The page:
Heatmaps presenting the expression pattern of the commonly 579 IFNα + LPS and 536 IFNγ + LPS regulated genes in VSMC, illustrate the potential effect of SI after combined treatment with IFNα + LPS or IFNγ + LPS as compared to the single stimuli (Figure 1B). Increasing brightness of red color in the heatmap reflects increasing gene expression levels, which in general are visibly higher after combined treatment with IFNα + LPS and IFNγ + LPS in comparison to single stimuli. After comparing the overall range and distribution of the common gene expression after single or combined stimulation (Figure 1C), in VSMC the effect of SI was clearly visible in the presented box plot. The median gene expression after combined treatment with IFNα + LPS and IFNγ + LPS was higher in comparison to single treatments with IFNs or LPS (Figure 1C). Tables 1A,B offer insight in the top-30 of these commonly up-regulated genes and illustrate the way they respond to IFNα + LPS and IFNγ + LPS in VSMC as compared to the single stimuli. The genes affected by SI (reflected by increased gene expression after combined treatment with IFNα + LPS or IFNγ + LPS vs. the sum of the single treatments; see Materials and Methods) are marked with an asterisk (Tables 1A,B). Strikingly, significant overlap could be observed between commonly up-regulated genes in response to IFNα + LPS and IFNγ + LPS. Indeed, the Venn diagram in Figure 1D shows 64.21% overlap between the 579 IFNα +LPS and 536 IFNγ + LPS commonly up-regulated genes (Figure 1D). Moreover, GO analysis of these 579 IFNα + LPS and 536 IFNγ + LPS commonly up-regulated genes revealed significant enrichment in overlapping terms connected to stress, immune and inflammatory response, response to cytokine, regulation of cell proliferation and migration, regulation of cell adhesion and chemotaxis, cell death and apoptotic process, response to lipid, and reactive oxygen species (ROS) metabolic process, all reflecting pro-inflammatory and pro-atherogenic biological functions. This also confirms the existence of functional overlap between vascular and immune cells, mediated by the interaction of both IFNs with LPS, which results in the execution of cell type-common biological responses (Figure 1E).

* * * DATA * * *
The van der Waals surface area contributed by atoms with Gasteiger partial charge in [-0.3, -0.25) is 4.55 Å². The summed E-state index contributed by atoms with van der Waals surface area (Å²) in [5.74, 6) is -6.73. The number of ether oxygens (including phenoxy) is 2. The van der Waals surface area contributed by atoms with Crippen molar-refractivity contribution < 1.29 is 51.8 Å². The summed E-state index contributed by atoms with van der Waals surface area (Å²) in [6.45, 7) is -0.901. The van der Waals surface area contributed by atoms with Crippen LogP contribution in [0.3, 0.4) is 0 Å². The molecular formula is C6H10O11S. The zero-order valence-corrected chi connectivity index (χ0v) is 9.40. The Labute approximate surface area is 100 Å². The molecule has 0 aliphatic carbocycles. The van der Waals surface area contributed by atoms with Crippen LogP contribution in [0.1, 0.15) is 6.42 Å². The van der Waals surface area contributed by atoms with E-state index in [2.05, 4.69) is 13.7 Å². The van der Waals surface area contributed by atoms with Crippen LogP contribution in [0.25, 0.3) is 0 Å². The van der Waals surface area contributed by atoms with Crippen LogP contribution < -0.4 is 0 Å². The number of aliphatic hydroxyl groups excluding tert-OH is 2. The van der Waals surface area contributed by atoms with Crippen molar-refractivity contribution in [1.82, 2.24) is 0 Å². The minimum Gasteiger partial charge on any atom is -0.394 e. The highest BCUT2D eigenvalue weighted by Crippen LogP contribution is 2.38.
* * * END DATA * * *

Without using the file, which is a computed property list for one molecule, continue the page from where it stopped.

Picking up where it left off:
TABLE 1A
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Table 1A. Representative top-30 genes commonly up-regulated (FC > 2) by IFNα + LPS in VSMC, MΦ, and DC, reflecting SI between IFNα and LPS in VSMC.

TABLE 1B
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Table 1B. Representative top-30 genes commonly up-regulated (FC > 2) by IFNγ + LPS in VSMC, MΦ, and DC, reflecting SI between IFNγ and LPS in VSMC.

On the same lists of IFNα + LPS and IFNγ + LPS commonly up-regulated genes we also performed in silico promoter analysis, for the presence of ISRE, STAT, or NFκB binding sites in the proximal promoter (−950 to +100 bp). The predicted representation of individual or combined GAS, ISRE, or NFκB binding sites is depicted in Figure 1F. Most of the genes contained either single GAS sites (89 IFNα + LPS genes and 85 IFNγ + LPS genes) or rather combinations of potential GAS-ISRE (98 IFNα + LPS genes and 91 IFNγ + LPS genes), GAS-NFκB (68 IFNα + LPS genes and 66 IFNγ + LPS genes), ISRE-NFκB (22 IFNα + LPS genes and 17 IFNγ+LPS genes), or GAS-ISRE-NFκB (92 IFNα + LPS genes and 88 IFNγ + LPS genes) binding sites. Together this suggested that a common SI mechanism is involved in the interaction between IFNα and LPS or IFNγ and LPS in VSMC, in analogy to MΦ and DC.

Genome-wide Binding of STAT1 and p65 to IFNα + LPS and IFNγ + LPS Regulated Genes Is Mediated Through Comparable Single and Co-binding Modes